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Jewish NYC lawmaker Inna Vernikov cleared of criminal charge after bringing ‘inoperable’ gun to pro-Palestinian protest

(New York Jewish Week) — New York City Councilwoman Inna Vernikov, a Jewish Republican from Brooklyn, was cleared of a criminal charge after bringing a firearm to a pro-Palestinian rally last month.

The Brooklyn District Attorney’s Office said on Friday that the charge was dropped because the firearm Vernikov surrendered to police was missing its recoil spring assembly, a crucial component, rendering the weapon “inoperable.”

“Peaceful protest is the right of every American, but bringing a gun to a protest is illegal and creates an unacceptable risk of harm that has no place in our city,” the district attorney’s office said in a statement sent to the New York Jewish Week. “In order to sustain this charge, it must be proven beyond a reasonable doubt that the weapon in question was capable of firing bullets. Absent such proof, we have no choice but to dismiss these charges.”

Vernikov was arrested on Oct. 13 after images on social media showed her appearing with the weapon in her waistband outside a pro-Palestinian protest as tensions flared in the city days after Hamas’ Oct. 7 attack on Israel. Jews for Racial and Economic Justice, a progressive group that has joined in anti-Israel protests following Oct. 7 and that has accused Israel of “genocide,” shared the photo and called for Vernikov’s expulsion from the council.

Vernikov’s appearance with the weapon has become fodder for pro-Palestinian groups, who argue the incident is evidence protesters are being intimidated or stifled by authorities.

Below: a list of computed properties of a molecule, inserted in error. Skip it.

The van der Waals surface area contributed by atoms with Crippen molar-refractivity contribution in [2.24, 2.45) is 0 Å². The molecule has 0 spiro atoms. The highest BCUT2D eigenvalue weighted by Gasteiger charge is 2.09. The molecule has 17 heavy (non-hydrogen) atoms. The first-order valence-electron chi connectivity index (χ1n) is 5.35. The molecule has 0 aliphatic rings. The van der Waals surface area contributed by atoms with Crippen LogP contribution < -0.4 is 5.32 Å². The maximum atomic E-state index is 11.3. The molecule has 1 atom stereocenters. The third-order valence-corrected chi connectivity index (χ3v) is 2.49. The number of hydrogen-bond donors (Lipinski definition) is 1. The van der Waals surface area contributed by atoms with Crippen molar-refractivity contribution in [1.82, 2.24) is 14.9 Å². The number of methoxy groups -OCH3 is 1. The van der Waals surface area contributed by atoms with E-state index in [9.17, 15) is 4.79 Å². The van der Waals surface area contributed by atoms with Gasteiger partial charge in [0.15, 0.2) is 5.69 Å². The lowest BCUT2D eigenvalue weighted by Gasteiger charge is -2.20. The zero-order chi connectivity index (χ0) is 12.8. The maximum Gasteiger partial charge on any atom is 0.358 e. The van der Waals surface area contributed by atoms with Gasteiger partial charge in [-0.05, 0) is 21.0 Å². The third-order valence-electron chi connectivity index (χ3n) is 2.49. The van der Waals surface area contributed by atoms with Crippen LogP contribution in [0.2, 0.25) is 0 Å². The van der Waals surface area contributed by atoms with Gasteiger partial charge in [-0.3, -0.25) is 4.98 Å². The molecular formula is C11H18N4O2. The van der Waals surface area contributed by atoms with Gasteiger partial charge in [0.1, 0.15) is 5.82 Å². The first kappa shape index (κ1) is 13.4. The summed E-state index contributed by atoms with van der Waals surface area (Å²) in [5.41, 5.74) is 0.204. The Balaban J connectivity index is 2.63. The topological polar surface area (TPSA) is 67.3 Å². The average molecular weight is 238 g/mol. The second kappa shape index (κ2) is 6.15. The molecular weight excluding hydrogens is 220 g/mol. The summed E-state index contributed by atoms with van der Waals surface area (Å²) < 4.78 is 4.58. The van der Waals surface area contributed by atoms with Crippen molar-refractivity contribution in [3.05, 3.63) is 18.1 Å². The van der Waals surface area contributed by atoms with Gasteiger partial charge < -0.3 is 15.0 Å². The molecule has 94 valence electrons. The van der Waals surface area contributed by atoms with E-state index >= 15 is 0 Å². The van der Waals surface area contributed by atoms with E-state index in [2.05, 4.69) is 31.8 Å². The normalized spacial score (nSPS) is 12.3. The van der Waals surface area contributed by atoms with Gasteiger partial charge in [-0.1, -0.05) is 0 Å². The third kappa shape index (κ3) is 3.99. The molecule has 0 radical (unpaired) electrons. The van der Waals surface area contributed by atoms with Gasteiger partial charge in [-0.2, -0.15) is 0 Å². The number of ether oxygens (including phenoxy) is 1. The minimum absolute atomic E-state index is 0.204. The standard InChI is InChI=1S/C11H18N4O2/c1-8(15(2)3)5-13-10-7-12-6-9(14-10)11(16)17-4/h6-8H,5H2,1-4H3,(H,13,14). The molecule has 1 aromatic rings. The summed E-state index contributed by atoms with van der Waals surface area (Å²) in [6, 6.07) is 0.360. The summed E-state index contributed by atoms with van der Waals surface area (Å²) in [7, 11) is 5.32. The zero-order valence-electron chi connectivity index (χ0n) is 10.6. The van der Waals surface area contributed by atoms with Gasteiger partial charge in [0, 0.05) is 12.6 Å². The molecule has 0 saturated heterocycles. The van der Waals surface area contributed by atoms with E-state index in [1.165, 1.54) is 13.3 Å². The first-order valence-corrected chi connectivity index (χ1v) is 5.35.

The outspoken lawmaker had attended the protest next to Brooklyn College the previous day to repudiate the pro-Palestinian protesters and to “make sure that Jewish students feel safe,” she said in a video she posted from the scene that is filmed from the waist up and does not show the gun.

Vernikov had a license for the Smith & Wesson 9mm pistol, but under New York law firearms are not permitted at “sensitive locations,” including at protests.

Police contacted Vernikov after the images circulated online and she turned herself into the NYPD’s 70th precinct, where she was charged with criminal possession of a firearm. She surrendered her firearms license and the weapon.

The incident drew condemnation from other lawmakers, with the New York City Council saying in a statement that the incident was being investigated and “may require the recusal of committee members.”

“It is unacceptable and unlawful for a civilian to ever bring a firearm to a rally or protest, and especially important for elected officials to model a respect for the law that is expected of all New Yorkers,” the council said in a statement.

New York State Gov. Kathy Hochul said, “New York’s gun safety laws apply to everyone.”

Vernikov, 39, is one of six Republicans on the 51-member City Council and is the minority whip, representing the 48th district in south Brooklyn. She was elected to office in 2021. Born in the former Soviet Union in what is now Ukraine, she represents a group of neighborhoods with a significant Jewish population, including many immigrants from the former Soviet Union. She has been heavily involved in Jewish and pro-Israel causes, both as a city councilmember and before taking office.

Vernikov was reelected to her seat earlier this month with a decisive win over Democratic challenger Amber Adler, who is also Jewish.

Vernikov’s lawyer, Arthur L. Aidala, hailed the dropped charge, saying in a statement, “Councilwoman Vernikov has an outstanding reputation serving her constituency, which since her reelection will continue to do for the next two years.”

“She is pleased to have this all behind her and looks forward to continuing her fight on behalf of all New Yorkers to keep this city the greatest city in the word,” Aidala said in a statement provided to the New York Jewish Week.

The dropped charge was first reported by the local news outlet The City.


The post Jewish NYC lawmaker Inna Vernikov cleared of criminal charge after bringing ‘inoperable’ gun to pro-Palestinian protest appeared first on Jewish Telegraphic Agency.

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White House Calls Netanyahu’s Comments on US Weapons Deliveries ‘Perplexing,’ ‘Disappointing’